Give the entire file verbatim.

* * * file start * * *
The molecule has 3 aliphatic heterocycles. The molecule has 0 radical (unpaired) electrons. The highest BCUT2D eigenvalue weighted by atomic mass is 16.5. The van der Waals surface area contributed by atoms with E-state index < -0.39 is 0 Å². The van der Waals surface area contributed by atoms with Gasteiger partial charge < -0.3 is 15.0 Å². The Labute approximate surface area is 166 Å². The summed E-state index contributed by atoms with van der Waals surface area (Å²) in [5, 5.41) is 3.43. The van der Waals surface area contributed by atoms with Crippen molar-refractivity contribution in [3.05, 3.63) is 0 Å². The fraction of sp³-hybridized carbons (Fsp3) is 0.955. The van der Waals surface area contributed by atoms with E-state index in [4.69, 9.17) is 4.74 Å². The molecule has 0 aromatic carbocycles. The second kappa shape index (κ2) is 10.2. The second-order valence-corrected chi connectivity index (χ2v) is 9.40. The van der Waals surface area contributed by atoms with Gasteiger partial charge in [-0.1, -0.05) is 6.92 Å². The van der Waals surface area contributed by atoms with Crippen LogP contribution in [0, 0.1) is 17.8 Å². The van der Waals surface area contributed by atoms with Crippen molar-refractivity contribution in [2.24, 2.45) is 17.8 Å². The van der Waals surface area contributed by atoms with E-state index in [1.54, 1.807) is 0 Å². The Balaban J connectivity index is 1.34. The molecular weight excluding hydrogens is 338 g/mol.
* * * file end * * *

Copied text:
The molecule has 3 aliphatic heterocycles. The molecule has 0 radical (unpaired) electrons. The highest BCUT2D eigenvalue weighted by atomic mass is 16.5. The van der Waals surface area contributed by atoms with E-state index < -0.39 is 0 Å². The van der Waals surface area contributed by atoms with Gasteiger partial charge < -0.3 is 15.0 Å². The Labute approximate surface area is 166 Å². The summed E-state index contributed by atoms with van der Waals surface area (Å²) in [5, 5.41) is 3.43. The van der Waals surface area contributed by atoms with Crippen molar-refractivity contribution in [3.05, 3.63) is 0 Å². The fraction of sp³-hybridized carbons (Fsp3) is 0.955. The van der Waals surface area contributed by atoms with E-state index in [4.69, 9.17) is 4.74 Å². The molecule has 0 aromatic carbocycles. The second kappa shape index (κ2) is 10.2. The second-order valence-corrected chi connectivity index (χ2v) is 9.40. The van der Waals surface area contributed by atoms with Gasteiger partial charge in [-0.1, -0.05) is 6.92 Å². The van der Waals surface area contributed by atoms with Crippen LogP contribution in [0, 0.1) is 17.8 Å². The van der Waals surface area contributed by atoms with Crippen molar-refractivity contribution in [2.24, 2.45) is 17.8 Å². The van der Waals surface area contributed by atoms with E-state index in [1.54, 1.807) is 0 Å². The Balaban J connectivity index is 1.34. The molecular weight excluding hydrogens is 338 g/mol.